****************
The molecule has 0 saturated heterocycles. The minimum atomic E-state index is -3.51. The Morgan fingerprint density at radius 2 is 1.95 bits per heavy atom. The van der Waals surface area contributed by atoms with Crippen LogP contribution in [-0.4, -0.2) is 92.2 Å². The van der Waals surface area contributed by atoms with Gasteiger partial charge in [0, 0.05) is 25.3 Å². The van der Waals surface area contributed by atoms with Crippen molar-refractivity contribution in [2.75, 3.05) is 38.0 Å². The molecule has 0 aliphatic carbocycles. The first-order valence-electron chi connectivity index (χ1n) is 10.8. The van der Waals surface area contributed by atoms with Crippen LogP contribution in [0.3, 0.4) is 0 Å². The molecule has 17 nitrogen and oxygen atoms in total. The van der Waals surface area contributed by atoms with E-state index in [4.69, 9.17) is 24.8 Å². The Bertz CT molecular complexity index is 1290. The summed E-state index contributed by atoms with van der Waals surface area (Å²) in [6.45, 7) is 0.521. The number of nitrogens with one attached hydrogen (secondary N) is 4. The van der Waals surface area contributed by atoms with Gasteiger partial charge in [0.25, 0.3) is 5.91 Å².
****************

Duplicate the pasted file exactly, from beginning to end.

The molecule has 0 saturated heterocycles. The minimum atomic E-state index is -3.51. The Morgan fingerprint density at radius 2 is 1.95 bits per heavy atom. The van der Waals surface area contributed by atoms with Crippen LogP contribution in [-0.4, -0.2) is 92.2 Å². The van der Waals surface area contributed by atoms with Gasteiger partial charge in [0, 0.05) is 25.3 Å². The van der Waals surface area contributed by atoms with Crippen molar-refractivity contribution in [2.75, 3.05) is 38.0 Å². The molecule has 0 aliphatic carbocycles. The first-order valence-electron chi connectivity index (χ1n) is 10.8. The van der Waals surface area contributed by atoms with Crippen LogP contribution in [0.3, 0.4) is 0 Å². The molecule has 17 nitrogen and oxygen atoms in total. The van der Waals surface area contributed by atoms with E-state index in [4.69, 9.17) is 24.8 Å². The Bertz CT molecular complexity index is 1290. The summed E-state index contributed by atoms with van der Waals surface area (Å²) in [6.45, 7) is 0.521. The number of nitrogens with one attached hydrogen (secondary N) is 4. The van der Waals surface area contributed by atoms with Gasteiger partial charge in [0.25, 0.3) is 5.91 Å².